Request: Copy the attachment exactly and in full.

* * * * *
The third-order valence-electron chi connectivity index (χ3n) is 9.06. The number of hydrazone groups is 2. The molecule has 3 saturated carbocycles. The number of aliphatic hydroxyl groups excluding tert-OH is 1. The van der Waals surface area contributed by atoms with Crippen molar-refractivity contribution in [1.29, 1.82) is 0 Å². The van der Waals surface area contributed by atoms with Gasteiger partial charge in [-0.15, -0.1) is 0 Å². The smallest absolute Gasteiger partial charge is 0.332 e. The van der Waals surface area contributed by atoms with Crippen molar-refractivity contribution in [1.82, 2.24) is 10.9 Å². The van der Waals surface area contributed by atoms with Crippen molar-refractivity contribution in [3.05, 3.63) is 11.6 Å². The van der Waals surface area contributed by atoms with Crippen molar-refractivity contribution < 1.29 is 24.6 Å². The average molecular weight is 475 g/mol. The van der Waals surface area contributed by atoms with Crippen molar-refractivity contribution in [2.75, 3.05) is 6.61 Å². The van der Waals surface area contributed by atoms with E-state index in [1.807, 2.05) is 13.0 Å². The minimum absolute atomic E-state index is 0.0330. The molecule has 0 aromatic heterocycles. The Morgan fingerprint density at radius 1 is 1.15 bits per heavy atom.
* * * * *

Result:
The third-order valence-electron chi connectivity index (χ3n) is 9.06. The number of hydrazone groups is 2. The molecule has 3 saturated carbocycles. The number of aliphatic hydroxyl groups excluding tert-OH is 1. The van der Waals surface area contributed by atoms with Crippen molar-refractivity contribution in [1.29, 1.82) is 0 Å². The van der Waals surface area contributed by atoms with Gasteiger partial charge in [-0.15, -0.1) is 0 Å². The smallest absolute Gasteiger partial charge is 0.332 e. The van der Waals surface area contributed by atoms with Crippen molar-refractivity contribution in [1.82, 2.24) is 10.9 Å². The van der Waals surface area contributed by atoms with Crippen molar-refractivity contribution in [3.05, 3.63) is 11.6 Å². The van der Waals surface area contributed by atoms with Crippen molar-refractivity contribution < 1.29 is 24.6 Å². The average molecular weight is 475 g/mol. The van der Waals surface area contributed by atoms with Crippen molar-refractivity contribution in [2.75, 3.05) is 6.61 Å². The van der Waals surface area contributed by atoms with E-state index in [1.807, 2.05) is 13.0 Å². The minimum absolute atomic E-state index is 0.0330. The molecule has 0 aromatic heterocycles. The Morgan fingerprint density at radius 1 is 1.15 bits per heavy atom.